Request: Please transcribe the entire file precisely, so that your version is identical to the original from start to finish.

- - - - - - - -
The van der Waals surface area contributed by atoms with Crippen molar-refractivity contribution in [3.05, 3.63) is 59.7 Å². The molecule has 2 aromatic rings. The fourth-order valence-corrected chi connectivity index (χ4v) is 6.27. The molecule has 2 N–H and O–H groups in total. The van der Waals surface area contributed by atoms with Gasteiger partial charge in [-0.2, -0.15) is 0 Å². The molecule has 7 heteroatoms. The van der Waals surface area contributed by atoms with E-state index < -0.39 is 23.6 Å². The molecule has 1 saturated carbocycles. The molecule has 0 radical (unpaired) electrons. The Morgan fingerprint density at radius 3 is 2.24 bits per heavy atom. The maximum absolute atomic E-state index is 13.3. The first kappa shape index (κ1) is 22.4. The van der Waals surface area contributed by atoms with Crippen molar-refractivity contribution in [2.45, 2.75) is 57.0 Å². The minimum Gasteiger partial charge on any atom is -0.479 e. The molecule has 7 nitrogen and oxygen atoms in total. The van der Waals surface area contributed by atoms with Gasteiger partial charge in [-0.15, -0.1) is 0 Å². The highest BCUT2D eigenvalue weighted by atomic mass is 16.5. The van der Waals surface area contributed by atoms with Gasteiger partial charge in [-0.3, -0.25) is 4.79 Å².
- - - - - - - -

The van der Waals surface area contributed by atoms with Crippen molar-refractivity contribution in [3.05, 3.63) is 59.7 Å². The molecule has 2 aromatic rings. The fourth-order valence-corrected chi connectivity index (χ4v) is 6.27. The molecule has 2 N–H and O–H groups in total. The van der Waals surface area contributed by atoms with Gasteiger partial charge in [-0.2, -0.15) is 0 Å². The molecule has 7 heteroatoms. The van der Waals surface area contributed by atoms with E-state index < -0.39 is 23.6 Å². The molecule has 1 saturated carbocycles. The molecule has 0 radical (unpaired) electrons. The Morgan fingerprint density at radius 3 is 2.24 bits per heavy atom. The maximum absolute atomic E-state index is 13.3. The first kappa shape index (κ1) is 22.4. The van der Waals surface area contributed by atoms with Crippen molar-refractivity contribution in [2.45, 2.75) is 57.0 Å². The minimum Gasteiger partial charge on any atom is -0.479 e. The molecule has 7 nitrogen and oxygen atoms in total. The van der Waals surface area contributed by atoms with Gasteiger partial charge in [-0.15, -0.1) is 0 Å². The highest BCUT2D eigenvalue weighted by atomic mass is 16.5. The van der Waals surface area contributed by atoms with Gasteiger partial charge in [-0.3, -0.25) is 4.79 Å².